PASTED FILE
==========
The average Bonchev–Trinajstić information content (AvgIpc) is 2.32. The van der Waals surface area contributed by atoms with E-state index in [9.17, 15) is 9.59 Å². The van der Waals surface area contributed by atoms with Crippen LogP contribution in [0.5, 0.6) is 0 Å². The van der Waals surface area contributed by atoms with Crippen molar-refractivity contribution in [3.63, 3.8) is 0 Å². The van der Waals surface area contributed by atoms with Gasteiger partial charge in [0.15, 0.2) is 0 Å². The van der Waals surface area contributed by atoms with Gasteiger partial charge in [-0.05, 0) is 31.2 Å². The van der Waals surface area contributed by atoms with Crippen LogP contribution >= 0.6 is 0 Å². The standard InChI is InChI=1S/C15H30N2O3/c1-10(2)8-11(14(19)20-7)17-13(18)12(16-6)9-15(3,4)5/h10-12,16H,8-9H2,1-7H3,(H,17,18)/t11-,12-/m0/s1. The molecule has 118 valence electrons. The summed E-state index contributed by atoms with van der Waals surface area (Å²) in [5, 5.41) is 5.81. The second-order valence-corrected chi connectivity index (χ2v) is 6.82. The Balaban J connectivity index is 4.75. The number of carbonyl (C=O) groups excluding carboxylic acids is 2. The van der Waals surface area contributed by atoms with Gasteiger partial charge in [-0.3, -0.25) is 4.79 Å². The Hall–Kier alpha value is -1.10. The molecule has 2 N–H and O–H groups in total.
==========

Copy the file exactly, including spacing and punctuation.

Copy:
The average Bonchev–Trinajstić information content (AvgIpc) is 2.32. The van der Waals surface area contributed by atoms with E-state index in [9.17, 15) is 9.59 Å². The van der Waals surface area contributed by atoms with Crippen LogP contribution in [0.5, 0.6) is 0 Å². The van der Waals surface area contributed by atoms with Crippen molar-refractivity contribution in [3.63, 3.8) is 0 Å². The van der Waals surface area contributed by atoms with Gasteiger partial charge in [0.15, 0.2) is 0 Å². The van der Waals surface area contributed by atoms with Gasteiger partial charge in [-0.05, 0) is 31.2 Å². The van der Waals surface area contributed by atoms with Crippen LogP contribution >= 0.6 is 0 Å². The standard InChI is InChI=1S/C15H30N2O3/c1-10(2)8-11(14(19)20-7)17-13(18)12(16-6)9-15(3,4)5/h10-12,16H,8-9H2,1-7H3,(H,17,18)/t11-,12-/m0/s1. The molecule has 118 valence electrons. The summed E-state index contributed by atoms with van der Waals surface area (Å²) in [5, 5.41) is 5.81. The second-order valence-corrected chi connectivity index (χ2v) is 6.82. The Balaban J connectivity index is 4.75. The number of carbonyl (C=O) groups excluding carboxylic acids is 2. The van der Waals surface area contributed by atoms with Gasteiger partial charge in [-0.3, -0.25) is 4.79 Å². The Hall–Kier alpha value is -1.10. The molecule has 2 N–H and O–H groups in total.